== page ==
Brand Evaluation: Victoria’s Secret
By Sabrina Devereaux
News of the Victoria’s Secret fashion show cancellation broke at the end of last month. Officially, the reason given for this change was for the fashion retailer to “evolve” their marketing. 2019 marks the first time since the show’s television debut in 2001 that CBS will not broadcast the event to millions of viewers. The fashion show became nearly synonymous with the Victoria’s Secret brand. Footage from the previous year’s show played on video walls in stores across the globe. Stores also featured framed still shots of the models, which begs the question – how did this one-time industry leader transform from broadcasting to millions of viewers per show to cancelling their once brand-defining event?
Victoria’s Secret Angels
The fashion show features Victoria’s Secret models, or “Angels”, complete with individual custom wings, which can weigh up to 20 pounds per outfit! The term “Angels” was coined to reference the supermodels walking the runway clad in bedazzling lingerie sets, blowouts, stilettos, and multiple pairs of fake eyelashes. The retailer was largely able to capitalize on free advertising for the show via the Angel’s social media activity.
Accompanying the Angels are musical guests providing live performances at the show. Three artists usually perform with fantastic theatrical lighting and effects that could put the greatest thespian acts to shame. Since it’s first television debut in the mid 90’s, the Victoria’s Secret fashion show grew at an unprecedented rate, reaching peak viewership in 2001 with 12 million viewers watching. However, content that captivated the masses nearly twenty years ago is drastically different from what consumers are interested in seeing today.
Victoria’s Secret Slow Response to Societal Shift
A societal shift over the last decade has taken place, with a growing consumer expectation for inclusivity in terms of gender equality, body positivity, and diversity. Companies must acclimate with the waves of change, particularly those that exist in the B2C space. In the face of societal shift, Victoria’s Secret’s leadership team was alarmingly slow to accommodate the new set of consumer expectations. Instead, Victoria’s Secret remained firm in their stance, implementing the same formula that produced a successful show in the early 2000s. Victoria’s Secret maintained typical casting patterns and retained models promoting unrealistic beauty standards, arguably the opposite of what the public was asking for. To make matters worse, former CMO Ed Razek stated in a 2018 interview with Vogue that “transsexual” and plus size women aren’t included in the fashion show because they don’t align with the Victoria’s Secret “fantasy” that the previous Angels achieved. Razek later apologized for his remarks, but the damage had already been done as Victoria’s Secret was labeled a regressive, exclusive, and outdated brand.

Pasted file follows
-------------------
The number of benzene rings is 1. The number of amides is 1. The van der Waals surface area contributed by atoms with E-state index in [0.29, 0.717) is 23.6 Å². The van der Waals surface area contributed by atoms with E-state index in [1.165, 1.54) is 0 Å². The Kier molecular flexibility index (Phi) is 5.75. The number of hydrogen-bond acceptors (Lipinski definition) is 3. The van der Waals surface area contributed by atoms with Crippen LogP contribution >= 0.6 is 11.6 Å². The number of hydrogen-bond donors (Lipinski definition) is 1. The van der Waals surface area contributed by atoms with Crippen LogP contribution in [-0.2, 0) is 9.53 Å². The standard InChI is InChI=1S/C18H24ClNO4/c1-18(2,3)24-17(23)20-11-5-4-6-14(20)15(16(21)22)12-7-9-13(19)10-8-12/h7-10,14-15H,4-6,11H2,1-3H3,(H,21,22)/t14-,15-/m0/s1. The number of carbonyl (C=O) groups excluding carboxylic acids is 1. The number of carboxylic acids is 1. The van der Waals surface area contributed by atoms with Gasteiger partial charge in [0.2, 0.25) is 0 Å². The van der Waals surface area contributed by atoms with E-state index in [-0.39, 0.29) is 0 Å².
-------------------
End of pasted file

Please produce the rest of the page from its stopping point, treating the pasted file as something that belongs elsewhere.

Failure to Meet Consumers’ Demands
This disconnect between a company executive and modern expectations was detrimental, to say the least. To make the Victoria’s Secret fashion show appear even more outdated, Savage x Fenty by Rhianna held an incredibly well-received lingerie fashion show at New York Fashion Week 2019. The show featured everything consumers loved about the Victoria’s Secret show: the supermodels (many former Angels), amazing fashion design, and everything consumers in 2019 have been asking for–gender inclusivity (we’re talking Laverne Cox strutting her stuff on the runway), size inclusivity, and an incredibly wide range of diversity.
The Victoria’s Secret fashion show transformed from a brand-building powerhouse event to a nearly textbook example of marketing myopia (a.k.a. fixating on a single aspect of a product/service offering and failing to read and respond to market demands).
Hand in hand with failing to see where the fashion show was falling short and losing viewers, Victoria’s Secret product offerings also started contributing to the consistently declining sales in the mid 2000s. As it turns out, glittering undergarments don’t translate well in terms of sales. There’s a huge difference between what designs make for an entertaining televised fashion show and what consumers are looking to purchase and wear in their day to day.
The top-selling product line for Victoria’s Secret was Body by Victoria, according to Business Insider. Featuring products like memory foam pushup bras with soft fabrics and no underwires, Body By Victoria was finally targeting a value consumers looked for when buying undergarments, comfort. Although this line was a step in the right direction, Victoria’s Secret still overlooked industry trends and was incredibly late to transition from pushup bras to bralettes and sports bras. Victoria’s Secret was still encrusting bras with actual gemstones for the runway show while consumers were turning away and seeking out other retailers that better understood the need for comfort.
The combination of constantly being behind on consumer purchasing patterns, evolving societal expectations, and a myopic focus on an outdated fashion show (that lost viewership by the millions year after year- 12.3 million in 2001 to only 3.3 million in 2018 ) put the fashion retailer into a downward spiral. Victoria’s Secret has hardly updated it’s marketing strategy within the last few decades and is facing the challenge of completely restructuring it’s brand positioning if the retailer wants to stay relevant (and profitable) in the years to come.